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About the Author
In 1774, after the death of his father, Gibbon settled in London and was elected to Parliament where he sat for the next eight years, although he never once spoke in the Commons. He also took his place among the literary circles of London. The first volume of his famous History was published in 1776; it was highly praised for its learning and style but incurred some censure for its treatment of the early Christians. The second and third volumes appeared in 1781 and the final three, which were written in Lausanne, in 1788. He died while on a visit to his friend, Lord Sheffield, who posthumously edited Gibbon's autobiographical papers and published them in 1796.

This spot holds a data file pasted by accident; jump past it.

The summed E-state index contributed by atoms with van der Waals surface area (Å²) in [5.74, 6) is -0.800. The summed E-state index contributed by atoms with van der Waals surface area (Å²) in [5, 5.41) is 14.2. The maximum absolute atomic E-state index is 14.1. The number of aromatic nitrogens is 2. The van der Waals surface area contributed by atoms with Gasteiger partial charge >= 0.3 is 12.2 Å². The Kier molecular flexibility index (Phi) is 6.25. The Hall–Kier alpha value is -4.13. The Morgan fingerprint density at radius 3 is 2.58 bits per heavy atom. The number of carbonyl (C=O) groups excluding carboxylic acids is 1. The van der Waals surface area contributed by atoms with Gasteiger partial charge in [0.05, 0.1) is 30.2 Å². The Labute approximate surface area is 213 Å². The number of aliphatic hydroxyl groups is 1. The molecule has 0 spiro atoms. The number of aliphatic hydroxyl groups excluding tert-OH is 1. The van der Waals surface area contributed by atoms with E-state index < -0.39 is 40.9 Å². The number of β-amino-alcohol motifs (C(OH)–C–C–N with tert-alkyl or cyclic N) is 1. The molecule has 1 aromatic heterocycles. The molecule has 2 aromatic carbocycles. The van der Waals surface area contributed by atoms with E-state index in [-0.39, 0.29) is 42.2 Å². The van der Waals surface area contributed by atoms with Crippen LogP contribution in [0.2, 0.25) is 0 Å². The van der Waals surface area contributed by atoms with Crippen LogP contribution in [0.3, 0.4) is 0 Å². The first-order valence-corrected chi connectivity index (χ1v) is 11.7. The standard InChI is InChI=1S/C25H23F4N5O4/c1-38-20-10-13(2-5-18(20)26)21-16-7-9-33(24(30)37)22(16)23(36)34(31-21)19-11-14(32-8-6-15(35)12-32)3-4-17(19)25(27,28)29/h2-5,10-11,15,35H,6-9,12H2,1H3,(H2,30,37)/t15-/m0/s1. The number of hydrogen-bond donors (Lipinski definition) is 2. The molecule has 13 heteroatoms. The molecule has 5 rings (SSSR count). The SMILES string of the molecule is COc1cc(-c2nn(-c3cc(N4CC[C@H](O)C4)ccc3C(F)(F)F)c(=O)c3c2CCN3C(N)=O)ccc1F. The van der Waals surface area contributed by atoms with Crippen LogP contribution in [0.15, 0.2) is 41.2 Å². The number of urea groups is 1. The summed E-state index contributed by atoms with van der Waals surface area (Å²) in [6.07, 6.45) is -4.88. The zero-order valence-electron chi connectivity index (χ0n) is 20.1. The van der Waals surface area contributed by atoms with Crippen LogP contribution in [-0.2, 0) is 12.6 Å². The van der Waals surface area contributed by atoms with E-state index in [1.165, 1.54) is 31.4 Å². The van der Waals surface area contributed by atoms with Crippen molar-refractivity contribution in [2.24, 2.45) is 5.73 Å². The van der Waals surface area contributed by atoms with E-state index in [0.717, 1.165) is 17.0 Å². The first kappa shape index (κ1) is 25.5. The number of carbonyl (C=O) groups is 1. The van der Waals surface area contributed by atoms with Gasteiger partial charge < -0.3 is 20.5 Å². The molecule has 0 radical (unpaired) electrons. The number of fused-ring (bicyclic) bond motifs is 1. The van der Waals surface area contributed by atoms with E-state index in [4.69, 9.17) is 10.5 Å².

David Womersley teaches at Jesus College, Oxford, and edited Gibbon's The Decline and Fall of the Roman Empire for Penguin Classics.
Table of ContentsAbridged with a New Introduction and Notes by David Womersley
Selected Further Reading
A Note on the Text
General Observations on the Fall of the Roman Empire in the West